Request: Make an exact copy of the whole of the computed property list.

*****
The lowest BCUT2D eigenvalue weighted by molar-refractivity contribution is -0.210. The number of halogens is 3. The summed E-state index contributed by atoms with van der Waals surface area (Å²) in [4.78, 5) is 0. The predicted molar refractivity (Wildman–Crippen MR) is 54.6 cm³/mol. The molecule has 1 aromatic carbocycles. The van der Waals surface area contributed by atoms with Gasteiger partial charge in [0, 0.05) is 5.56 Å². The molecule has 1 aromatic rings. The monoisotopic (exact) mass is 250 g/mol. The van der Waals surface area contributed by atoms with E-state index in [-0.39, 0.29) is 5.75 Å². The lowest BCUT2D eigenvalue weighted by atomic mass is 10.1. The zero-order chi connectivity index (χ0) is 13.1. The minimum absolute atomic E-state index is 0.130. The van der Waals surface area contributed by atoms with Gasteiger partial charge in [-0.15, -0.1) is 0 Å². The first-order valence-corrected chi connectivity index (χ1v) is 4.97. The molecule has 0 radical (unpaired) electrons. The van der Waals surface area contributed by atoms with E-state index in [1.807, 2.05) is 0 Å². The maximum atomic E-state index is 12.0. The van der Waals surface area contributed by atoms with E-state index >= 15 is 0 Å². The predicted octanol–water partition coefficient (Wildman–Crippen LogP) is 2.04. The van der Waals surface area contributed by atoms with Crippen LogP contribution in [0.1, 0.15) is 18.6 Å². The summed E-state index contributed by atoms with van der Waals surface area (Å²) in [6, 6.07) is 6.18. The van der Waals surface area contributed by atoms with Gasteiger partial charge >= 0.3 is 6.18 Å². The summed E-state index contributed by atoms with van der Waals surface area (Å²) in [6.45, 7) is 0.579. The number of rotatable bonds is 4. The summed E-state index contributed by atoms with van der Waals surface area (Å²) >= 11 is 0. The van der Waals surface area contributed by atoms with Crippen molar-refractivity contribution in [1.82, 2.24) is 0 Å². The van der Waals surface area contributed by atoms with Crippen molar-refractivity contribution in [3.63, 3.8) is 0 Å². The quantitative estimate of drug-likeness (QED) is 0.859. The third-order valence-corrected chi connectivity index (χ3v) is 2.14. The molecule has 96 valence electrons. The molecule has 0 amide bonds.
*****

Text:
The lowest BCUT2D eigenvalue weighted by molar-refractivity contribution is -0.210. The number of halogens is 3. The summed E-state index contributed by atoms with van der Waals surface area (Å²) in [4.78, 5) is 0. The predicted molar refractivity (Wildman–Crippen MR) is 54.6 cm³/mol. The molecule has 1 aromatic carbocycles. The van der Waals surface area contributed by atoms with Gasteiger partial charge in [0, 0.05) is 5.56 Å². The molecule has 1 aromatic rings. The monoisotopic (exact) mass is 250 g/mol. The van der Waals surface area contributed by atoms with E-state index in [-0.39, 0.29) is 5.75 Å². The lowest BCUT2D eigenvalue weighted by atomic mass is 10.1. The zero-order chi connectivity index (χ0) is 13.1. The minimum absolute atomic E-state index is 0.130. The van der Waals surface area contributed by atoms with Gasteiger partial charge in [-0.15, -0.1) is 0 Å². The first-order valence-corrected chi connectivity index (χ1v) is 4.97. The molecule has 0 radical (unpaired) electrons. The van der Waals surface area contributed by atoms with E-state index in [1.807, 2.05) is 0 Å². The maximum atomic E-state index is 12.0. The van der Waals surface area contributed by atoms with E-state index >= 15 is 0 Å². The predicted octanol–water partition coefficient (Wildman–Crippen LogP) is 2.04. The van der Waals surface area contributed by atoms with Crippen LogP contribution in [0.1, 0.15) is 18.6 Å². The summed E-state index contributed by atoms with van der Waals surface area (Å²) in [6, 6.07) is 6.18. The van der Waals surface area contributed by atoms with Gasteiger partial charge >= 0.3 is 6.18 Å². The summed E-state index contributed by atoms with van der Waals surface area (Å²) in [6.45, 7) is 0.579. The number of rotatable bonds is 4. The summed E-state index contributed by atoms with van der Waals surface area (Å²) >= 11 is 0. The van der Waals surface area contributed by atoms with Crippen molar-refractivity contribution in [1.82, 2.24) is 0 Å². The van der Waals surface area contributed by atoms with Crippen molar-refractivity contribution in [3.63, 3.8) is 0 Å². The quantitative estimate of drug-likeness (QED) is 0.859. The third-order valence-corrected chi connectivity index (χ3v) is 2.14. The molecule has 96 valence electrons. The molecule has 0 amide bonds.